Lawyer-client confidentiality encompasses the lawyer-client privilege, the work-product doctrine and ethical standards of confidentiality

[2] The principle of lawyer-client confidentiality applies to information a lawyer acquires by virtue of the representation, whatever its source, and encompasses matters communicated in confidence by the client, and therefore protected by the lawyer-client privilege, matters protected by the work product doctrine, and matters protected under ethical standards of confidentiality, all as established in law, rule and policy. (See In the Matter of Johnson (Rev. Dept. 2000) 4 Cal. State Bar Ct. Rptr. 179; Goldstein v. Lees (1975) 46 Cal.App.3d 614, 621 [120 Cal.Rptr. 253].) The lawyer-client privilege and work-product doctrine apply in judicial and other proceedings in which a lawyer may be called as a witness or be otherwise compelled to produce evidence concerning a client. A lawyer’s ethical duty of confidentiality is not so limited in its scope of protection for the lawyer-client relationship of trust and prevents a lawyer from revealing the client’s information even when not subjected to such compulsion. Thus, a lawyer may not reveal such information except with the informed consent* of the client or as authorized or required by the State Bar Act, these rules, or other law.

Narrow exception to duty of confidentiality under this rule

[3] Notwithstanding the important public policies promoted by lawyers adhering to the core duty of confidentiality, the overriding value of life permits disclosures otherwise prohibited by Business and Professions Code section 6068, subdivision (e)(1). Paragraph (b) is based on Business and Professions Code section 6068, subdivision (e)(2), which narrowly permits a lawyer to disclose information protected by Business and Professions Code section 6068, subdivision (e)(1) even without client consent. Evidence Code section 956.5, which relates to the evidentiary lawyer-client privilege, sets forth a similar express exception. Although a lawyer is not permitted to reveal information protected by section 6068, subdivision (e)(1) concerning a client’s past, completed criminal acts, the policy favoring the preservation of human life that underlies this exception to the duty of confidentiality and the evidentiary privilege permits disclosure to prevent a future or ongoing criminal act.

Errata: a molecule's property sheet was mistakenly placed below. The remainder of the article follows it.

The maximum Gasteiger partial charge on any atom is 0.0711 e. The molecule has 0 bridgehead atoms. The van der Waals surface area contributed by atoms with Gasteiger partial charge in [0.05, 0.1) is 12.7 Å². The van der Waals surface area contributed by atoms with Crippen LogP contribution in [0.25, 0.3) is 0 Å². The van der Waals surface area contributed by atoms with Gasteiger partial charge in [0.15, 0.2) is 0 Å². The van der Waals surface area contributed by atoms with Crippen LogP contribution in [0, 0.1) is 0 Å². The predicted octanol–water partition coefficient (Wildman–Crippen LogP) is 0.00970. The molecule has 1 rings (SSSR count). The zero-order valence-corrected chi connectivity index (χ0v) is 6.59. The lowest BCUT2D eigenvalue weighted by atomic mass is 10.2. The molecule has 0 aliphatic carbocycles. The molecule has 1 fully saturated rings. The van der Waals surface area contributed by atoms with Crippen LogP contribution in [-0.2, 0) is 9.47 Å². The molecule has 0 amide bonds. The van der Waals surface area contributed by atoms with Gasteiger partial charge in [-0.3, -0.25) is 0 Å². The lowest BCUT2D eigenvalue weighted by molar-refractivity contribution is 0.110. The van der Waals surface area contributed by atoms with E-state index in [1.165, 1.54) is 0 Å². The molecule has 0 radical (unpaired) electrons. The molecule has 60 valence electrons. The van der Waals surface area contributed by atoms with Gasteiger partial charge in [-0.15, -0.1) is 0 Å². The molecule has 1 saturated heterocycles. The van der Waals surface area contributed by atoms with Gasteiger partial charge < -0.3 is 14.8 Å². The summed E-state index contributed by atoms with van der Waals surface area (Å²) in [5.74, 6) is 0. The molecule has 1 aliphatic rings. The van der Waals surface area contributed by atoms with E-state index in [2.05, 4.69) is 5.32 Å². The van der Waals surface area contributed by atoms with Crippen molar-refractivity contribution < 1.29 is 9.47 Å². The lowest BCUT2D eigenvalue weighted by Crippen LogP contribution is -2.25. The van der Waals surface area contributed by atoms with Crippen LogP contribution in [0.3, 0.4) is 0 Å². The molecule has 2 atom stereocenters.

Lawyer not subject to discipline for revealing information protected by Business and Professions Code section 6068, subdivision (e)(1) as permitted under this rule

[4] Paragraph (b) reflects a balancing between the interests of preserving client confidentiality and of preventing a criminal act that a lawyer reasonably believes* is likely to result in death or substantial* bodily harm to an individual. A lawyer who reveals information protected by Business and Professions Code section 6068, subdivision (e)(1) as permitted under this rule is not subject to discipline.

No duty to reveal information protected by Business and Professions Code section 6068, subdivision (e)(1)

[5] Neither Business and Professions Code section 6068, subdivision (e)(2) nor paragraph (b) imposes an affirmative obligation on a lawyer to reveal information protected by Business and Professions Code section 6068, subdivision (e)(1) in order to prevent harm. A lawyer may decide not to reveal such information. Whether a lawyer chooses to reveal information protected by section 6068, subdivision (e)(1) as permitted under this rule is a matter for the individual lawyer to decide, based on all the facts and circumstances, such as those discussed in Comment [6] of this rule.

Whether to reveal information protected by Business and Professions Code section 6068, subdivision (e) as permitted under paragraph (b)

[6] Disclosure permitted under paragraph (b) is ordinarily a last resort, when no other available action is reasonably* likely to prevent the criminal act. Prior to revealing information protected by Business and Professions Code section 6068, subdivision (e)(1) as permitted by paragraph (b), the lawyer must, if reasonable* under the circumstances, make a good faith effort to persuade the client to take steps to avoid the criminal act or threatened harm. Among the factors to be considered in determining whether to disclose information protected by section 6068, subdivision (e)(1) are the following:

(1) the amount of time that the lawyer has to make a decision about disclosure;

(2) whether the client or a third-party has made similar threats before and whether they have ever acted or attempted to act upon them;

(3) whether the lawyer believes* the lawyer’s efforts to persuade the client or a third person* not to engage in the criminal conduct have or have not been successful;

(4) the extent of adverse effect to the client’s rights under the Fifth, Sixth and Fourteenth Amendments of the United States Constitution and analogous rights and privacy rights under Article I of the Constitution of the State of California that may result from disclosure contemplated by the lawyer;

(5) the extent of other adverse effects to the client that may result from disclosure contemplated by the lawyer; and

(6) the nature and extent of information that must be disclosed to prevent the criminal act or threatened harm.